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Old 01-21-2021, 11:24 PM   #4
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Originally Posted by Titus View Post
Curious what you had to pay for the lithium conversion - batteries, charger, and whatever other components needed to change (BIM?). My Lifeline AGMs are 7 years old and seem to be going strong but I expect to have tor replace them before too many more years. I wouldn't mind the higher price of lithium batteries because of their greater usable power, but wonder about all the associated costs of lithium. I've read that lithium batteries pay off in the long run due to their longer life. But at 7 years and counting for AGM this seems to have poor ROI. I would guess we'd sell Titus before going through our second set of AGM batteries.

With my own labor (no charge ), I did a full Renogy2 X100Ah lithium batteries, inverter/charger, DC to DC chargers, Battery Monitor, cables and ANL fuses for just under $3000. A Battleborn + Victron similar conversion would have been about $1000 more. It doubled our usable battery capacity and I was able to relocate them inside, so no cold weather issues.

It ain't cheap, but I wasn't having the luck you've had with lead acid batteries and we wanted to nuke burritos in the microwave without starting the generator. A bargain at only $100 per hot burrito so far.
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Old 01-22-2021, 10:55 AM   #5
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Hi

If you have Interstate batteries, that's the brand AS uses for flooded lead acid batteries. They normally go with Lifeline for their AGM's.

Properly managed a good set of AGM's ( Lifeline is a good supplier ) should last 5 years. They have a 5 year warranty, so if they don't you can get some money back ( or money against a replacement set ).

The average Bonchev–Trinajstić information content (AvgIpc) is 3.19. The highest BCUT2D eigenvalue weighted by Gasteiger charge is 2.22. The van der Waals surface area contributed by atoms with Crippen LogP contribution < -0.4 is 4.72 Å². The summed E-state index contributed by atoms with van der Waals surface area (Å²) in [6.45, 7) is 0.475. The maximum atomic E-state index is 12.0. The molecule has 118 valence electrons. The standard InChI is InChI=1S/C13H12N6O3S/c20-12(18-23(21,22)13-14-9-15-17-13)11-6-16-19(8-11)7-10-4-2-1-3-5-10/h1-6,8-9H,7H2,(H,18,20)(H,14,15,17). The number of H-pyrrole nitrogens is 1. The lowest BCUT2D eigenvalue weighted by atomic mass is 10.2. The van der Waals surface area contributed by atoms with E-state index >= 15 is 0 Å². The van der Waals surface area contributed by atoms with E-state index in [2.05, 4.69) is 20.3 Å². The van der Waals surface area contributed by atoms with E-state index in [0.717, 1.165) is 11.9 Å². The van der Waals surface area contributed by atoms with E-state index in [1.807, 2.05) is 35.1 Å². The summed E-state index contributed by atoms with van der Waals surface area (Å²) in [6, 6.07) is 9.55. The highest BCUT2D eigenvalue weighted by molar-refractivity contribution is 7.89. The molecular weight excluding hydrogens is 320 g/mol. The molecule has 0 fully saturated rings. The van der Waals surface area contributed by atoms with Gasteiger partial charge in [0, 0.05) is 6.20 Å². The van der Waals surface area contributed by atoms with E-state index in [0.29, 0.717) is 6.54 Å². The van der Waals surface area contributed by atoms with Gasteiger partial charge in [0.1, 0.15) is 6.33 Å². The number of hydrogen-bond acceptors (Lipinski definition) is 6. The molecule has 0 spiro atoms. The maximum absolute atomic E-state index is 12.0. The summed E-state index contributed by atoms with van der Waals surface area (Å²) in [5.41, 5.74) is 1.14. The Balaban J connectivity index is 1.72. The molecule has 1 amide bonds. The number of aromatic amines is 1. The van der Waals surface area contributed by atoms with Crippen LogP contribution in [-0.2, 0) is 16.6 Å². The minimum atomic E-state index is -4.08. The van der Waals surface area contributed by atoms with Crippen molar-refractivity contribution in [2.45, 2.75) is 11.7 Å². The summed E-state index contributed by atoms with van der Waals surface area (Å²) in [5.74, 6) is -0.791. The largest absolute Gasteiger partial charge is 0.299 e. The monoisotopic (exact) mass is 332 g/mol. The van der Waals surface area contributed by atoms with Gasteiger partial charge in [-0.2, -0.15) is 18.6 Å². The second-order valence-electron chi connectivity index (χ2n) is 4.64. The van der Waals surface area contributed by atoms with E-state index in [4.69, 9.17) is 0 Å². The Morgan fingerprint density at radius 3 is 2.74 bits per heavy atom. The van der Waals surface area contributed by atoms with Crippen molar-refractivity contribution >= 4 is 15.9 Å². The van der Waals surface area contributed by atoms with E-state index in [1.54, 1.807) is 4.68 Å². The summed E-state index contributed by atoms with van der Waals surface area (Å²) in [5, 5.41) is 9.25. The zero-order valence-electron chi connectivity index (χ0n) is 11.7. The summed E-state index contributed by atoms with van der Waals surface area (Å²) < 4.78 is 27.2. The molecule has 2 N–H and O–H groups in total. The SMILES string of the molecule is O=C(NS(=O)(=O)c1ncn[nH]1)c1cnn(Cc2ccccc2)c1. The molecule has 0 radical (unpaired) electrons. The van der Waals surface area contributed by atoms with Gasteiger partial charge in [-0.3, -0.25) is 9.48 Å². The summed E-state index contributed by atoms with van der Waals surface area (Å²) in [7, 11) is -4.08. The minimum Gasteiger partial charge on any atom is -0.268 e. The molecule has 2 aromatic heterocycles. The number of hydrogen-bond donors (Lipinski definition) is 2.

https://lifelinebatteries.com/products/rv-batteries/

The easy way to define "properly managed" is to say they are always above 12.6V. Yes, it's more complicated than that, but that's as good a single parameter definition as you are likely to get.

Most people look at lead acid's as something that will supply 50% of it's rated amp hours before it needs to be charged. Lithium's are often considered to be 100% of rated. One can debate those numbers and they do depend a bit on exactly which battery is being talked about.

If you start out with the two stock AGM's, that will give you 200 AH rated and 100 AH usable. A "same capacity" swap would be to replace the two AGM's with one lithium. Pretty much nobody does that. They all go for (at least) two lithium's to double ( or 4X or 6X or 8X ...) the capacity.

The "equal value" point is one battery for $500 to $800 depending on what you buy and when. The only other thing that *has* to be done is to make sure the converter / charger will handle the voltages needed by lithiums. There will be wiring changes, where various systems interconnect ( TV to 7 pin on a trailer, house to chassis on an MH). The lowest cost solution there is to remove a wire and move on.

Lithium conversion can be pretty cheap. Virtually nobody does a "lowest cost" approach. Adding a variety of bells and whistles is part of how it's normally done. We all love our toys.

Bob